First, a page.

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Bourgeois & Maurice Soho Theatre
Bourgeois & Maurice (Photo credit Guto)

Interview: Cabaret Duo Bourgeois & Maurice

Liv Morris and George Heyworth (aka, Bourgeois and Maurice) sat in a booth at the Soho Theatre bar and greeted me with such enthusiastic velocity that George knocked water all over his notes for the opening night of their new show, Style over Substance – a 10-Year Retro-Speculative. Apparently this isn’t a disaster, and the situation is dealt with promptly and with such good humour that I’m then a little bit – well, very – in love with them.

The duo have been a hit in the cabaret and fringe world for a decade, and their success in matching a striking aesthetic with thoughtful and hilarious political satire has earned them rave reviews. (For a taster of their inherent comic brilliance, I can recommend taking a brief visit to their Instagram page @bourgmaurice to watch them gate crashing an elegant BalletBoyz rehearsal with just as much – ahem – elegance.) We caught up with them ahead of their new show to get the low-down on just what they’ve got hidden up those sequinned sleeves.

How would you describe your act to someone who hasn’t seen it?
Liv: We’ve been doing this for ten years and we are still rubbish at describing what we do!
George: What are we?!
Liv: We play the characters of (Georgeois) Bourgeois and (Maurice) Maurice, who are these genderless alien beings, who are also brother and sister. They perform songs they have written, which provide social comment and satire on the state of the world and current affairs. The show is quite visual and we have a very specific look. We use a lot of costumes and projection. It’s kind of a sensory experience. Except for maybe smell . . . well maybe by the end of the show!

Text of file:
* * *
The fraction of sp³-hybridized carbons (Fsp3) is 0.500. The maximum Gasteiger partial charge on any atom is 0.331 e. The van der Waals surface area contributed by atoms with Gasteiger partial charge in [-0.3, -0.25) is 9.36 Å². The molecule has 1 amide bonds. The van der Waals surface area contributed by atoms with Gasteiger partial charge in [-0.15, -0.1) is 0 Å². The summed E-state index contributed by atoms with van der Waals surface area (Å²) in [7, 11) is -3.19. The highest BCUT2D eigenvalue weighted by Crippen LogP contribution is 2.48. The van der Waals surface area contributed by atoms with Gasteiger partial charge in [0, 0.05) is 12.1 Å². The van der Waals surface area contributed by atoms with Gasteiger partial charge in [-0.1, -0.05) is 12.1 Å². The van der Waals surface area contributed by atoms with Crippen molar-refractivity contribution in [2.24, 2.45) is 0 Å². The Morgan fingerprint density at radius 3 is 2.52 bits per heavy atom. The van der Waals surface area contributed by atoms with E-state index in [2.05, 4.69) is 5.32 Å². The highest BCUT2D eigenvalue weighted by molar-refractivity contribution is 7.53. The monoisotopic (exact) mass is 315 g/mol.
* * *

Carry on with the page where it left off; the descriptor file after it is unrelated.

George: Yes, that added sensory bonus at the end.
Liv: The characters [are] these quite unreliable guides through the world. They get things wrong and you can’t necessarily trust them all the time, but the audience go along for the joy ride.

Sounds fantastic! So what is this show? I believe it is a sort of compilation of your old work.
George: It’s been ten years since we formed as an act, so we wanted to mark it by looking at what we have done in that time. We also wanted to look at how the world has changed in ten years. We realised that since we formed in 2007, things have changed politically and socially and it just doesn’t feel like that long! It has gone by so quickly. Because we write about what is going on in the world, it felt like a good opportunity to look back. Our material often has a shelf life because people aren’t talking about a particular issue any more; it felt like a good opportunity to be able to re-contextualise our songs.
Liv: Politically and socially at the moment everyone is like – ‘what has happened?!’. It’s interesting to see how we got here . . . but we’re not saying we have all the answers.

You can’t say that now! We had expectations!
George: Oh no! Well, we are looking back and seeing the seeds from where it all came from. It actually hasn’t come from out of the blue. All of these ideas of nationalism and division were happening six years ago.

Was it strange revisiting early work? Like when you get that cringey feeling when you hear your voice recorded or see yourself on film?
Liv: It definitely was at times quite cringey.
George: There are definitely old songs where we questioned what we were thinking at the time.